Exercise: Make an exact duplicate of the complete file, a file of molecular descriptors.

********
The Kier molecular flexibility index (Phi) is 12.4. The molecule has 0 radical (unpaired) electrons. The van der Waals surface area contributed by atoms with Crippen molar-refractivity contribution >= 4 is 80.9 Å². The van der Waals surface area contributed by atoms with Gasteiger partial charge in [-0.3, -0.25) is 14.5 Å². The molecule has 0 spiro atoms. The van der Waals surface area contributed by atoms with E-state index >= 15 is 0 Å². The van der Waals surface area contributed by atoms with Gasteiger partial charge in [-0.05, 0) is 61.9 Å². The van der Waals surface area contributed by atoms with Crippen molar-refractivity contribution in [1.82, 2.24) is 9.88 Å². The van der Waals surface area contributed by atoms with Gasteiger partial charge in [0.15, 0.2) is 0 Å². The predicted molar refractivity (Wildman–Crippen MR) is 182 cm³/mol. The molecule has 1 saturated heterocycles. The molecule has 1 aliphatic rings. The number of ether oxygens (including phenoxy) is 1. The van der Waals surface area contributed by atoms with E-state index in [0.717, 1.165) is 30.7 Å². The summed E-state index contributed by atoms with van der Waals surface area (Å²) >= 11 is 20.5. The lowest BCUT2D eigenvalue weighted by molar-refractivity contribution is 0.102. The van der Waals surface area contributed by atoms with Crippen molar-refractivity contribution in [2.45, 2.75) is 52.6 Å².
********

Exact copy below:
The Kier molecular flexibility index (Phi) is 12.4. The molecule has 0 radical (unpaired) electrons. The van der Waals surface area contributed by atoms with Crippen molar-refractivity contribution >= 4 is 80.9 Å². The van der Waals surface area contributed by atoms with Gasteiger partial charge in [-0.3, -0.25) is 14.5 Å². The molecule has 0 spiro atoms. The van der Waals surface area contributed by atoms with E-state index >= 15 is 0 Å². The van der Waals surface area contributed by atoms with Gasteiger partial charge in [-0.05, 0) is 61.9 Å². The van der Waals surface area contributed by atoms with Crippen molar-refractivity contribution in [1.82, 2.24) is 9.88 Å². The van der Waals surface area contributed by atoms with Gasteiger partial charge in [0.15, 0.2) is 0 Å². The predicted molar refractivity (Wildman–Crippen MR) is 182 cm³/mol. The molecule has 1 saturated heterocycles. The molecule has 1 aliphatic rings. The number of ether oxygens (including phenoxy) is 1. The van der Waals surface area contributed by atoms with E-state index in [0.717, 1.165) is 30.7 Å². The summed E-state index contributed by atoms with van der Waals surface area (Å²) >= 11 is 20.5. The lowest BCUT2D eigenvalue weighted by molar-refractivity contribution is 0.102. The van der Waals surface area contributed by atoms with Crippen molar-refractivity contribution in [2.45, 2.75) is 52.6 Å².